To Your Health
What is different about the "super water" now appearing in health food stores? Is it really healthier than regular bottled water?
A. Proponents claim that these special waters have a different molecular structure than ordinary water. Since the 1930s, chemists have recognized that water molecules are loosely linked, with internal connections that are continually undergoing rearrangement. Even at body temperature, heat-induced motion disrupts these bonds almost as quickly as they form. Promoters of these new waters believe that "clusters" of water molecules, which ordinarily exist for a tiny fraction of a second, can be made to last longer and thus enhance the ability of water to move easily through cell membranes to better "hydrate" the body.
However, there is disagreement on which structure is better for us. One camp claims large clusters with 1,000 or more water molecules are superior to plain water. Another camp claims just the opposite, that tiny clumps of water made up of only five or six water molecules in a cluster represent the optimum structure. The fact is that neither of these opposing views has any significant support in the general community of medicine, biochemistry, or physiology. We must await the results of better-designed experiments before we know if the structure of water makes any difference to our health.
The idea that water structure could make a difference is not new. One of the first of these structurally altered waters was Willard Water, more popular back in the 1970s. It has faded into the background, but CellCore now makes and markets a variety of "cluster" waters, and Penta brand water has recently become fashionable. Except for the hefty price tag, these brand name waters will do you no harm since most Americans underconsume this vital nutrient. Water constitutes roughly 80% of our body weight at birth, though this dwindles to about 50% as we age and ultimately die. Could something as simple as a more generous intake of water delay the inevitable?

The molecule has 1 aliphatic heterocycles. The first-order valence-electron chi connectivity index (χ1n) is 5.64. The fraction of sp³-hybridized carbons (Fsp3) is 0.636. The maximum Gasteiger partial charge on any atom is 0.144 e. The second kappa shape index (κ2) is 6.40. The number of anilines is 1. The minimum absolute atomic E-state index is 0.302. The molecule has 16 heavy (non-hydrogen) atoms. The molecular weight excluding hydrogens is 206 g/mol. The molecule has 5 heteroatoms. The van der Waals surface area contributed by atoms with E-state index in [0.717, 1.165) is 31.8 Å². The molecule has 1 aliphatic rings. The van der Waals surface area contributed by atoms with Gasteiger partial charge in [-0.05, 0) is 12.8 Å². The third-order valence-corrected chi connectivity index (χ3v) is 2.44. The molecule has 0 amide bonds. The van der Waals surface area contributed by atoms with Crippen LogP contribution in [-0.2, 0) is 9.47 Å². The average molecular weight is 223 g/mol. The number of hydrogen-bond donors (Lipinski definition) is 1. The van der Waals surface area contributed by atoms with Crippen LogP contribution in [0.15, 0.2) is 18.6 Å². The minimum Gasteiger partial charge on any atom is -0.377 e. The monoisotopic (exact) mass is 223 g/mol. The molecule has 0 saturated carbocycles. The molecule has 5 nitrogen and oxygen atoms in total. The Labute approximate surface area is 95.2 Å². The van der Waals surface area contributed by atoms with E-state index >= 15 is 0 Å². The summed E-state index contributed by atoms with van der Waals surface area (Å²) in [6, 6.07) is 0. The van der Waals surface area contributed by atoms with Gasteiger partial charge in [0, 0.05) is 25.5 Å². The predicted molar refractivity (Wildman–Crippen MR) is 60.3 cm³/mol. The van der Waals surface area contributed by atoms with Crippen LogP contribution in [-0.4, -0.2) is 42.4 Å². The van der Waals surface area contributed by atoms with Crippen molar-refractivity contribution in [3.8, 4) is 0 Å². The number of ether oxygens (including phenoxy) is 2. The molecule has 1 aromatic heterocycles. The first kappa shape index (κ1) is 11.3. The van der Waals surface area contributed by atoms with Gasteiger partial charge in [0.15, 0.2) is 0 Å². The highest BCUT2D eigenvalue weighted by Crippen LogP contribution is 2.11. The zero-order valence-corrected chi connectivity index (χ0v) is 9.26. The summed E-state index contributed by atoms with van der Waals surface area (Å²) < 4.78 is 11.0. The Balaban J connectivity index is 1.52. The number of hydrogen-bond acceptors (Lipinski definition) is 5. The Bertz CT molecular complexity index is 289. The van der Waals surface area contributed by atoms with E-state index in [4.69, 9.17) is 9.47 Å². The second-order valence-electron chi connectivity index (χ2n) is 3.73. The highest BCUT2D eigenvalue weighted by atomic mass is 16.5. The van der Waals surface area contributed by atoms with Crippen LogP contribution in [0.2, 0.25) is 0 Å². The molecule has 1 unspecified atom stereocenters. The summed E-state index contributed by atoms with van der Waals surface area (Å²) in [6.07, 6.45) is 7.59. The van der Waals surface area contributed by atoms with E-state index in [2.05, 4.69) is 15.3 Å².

While there may be room for debate about "cluster" water, there is solid evidence that an important aspect of water metabolism was discovered in 1992. Dubbed "aquaporins," these cell structures control the movement of water through cell membranes. To date, 10 different aquaporins have been discovered, and their presence is so fundamental to life that almost every organism on earth, from bacteria to mammals, utilizes them. As one would expect, in humans aquaporins are absolutely essential to kidney function as well as lung function and digestion. Recent experiments highlight very important roles for aquaporins in the normal brain function, including control of electrolyte balance and treatment of brain edema following stroke.
We must not underrate the usefulness of water to our health, but at present the decision on investing in "designer water" is a judgement that you will need to make with less information than you need to make it.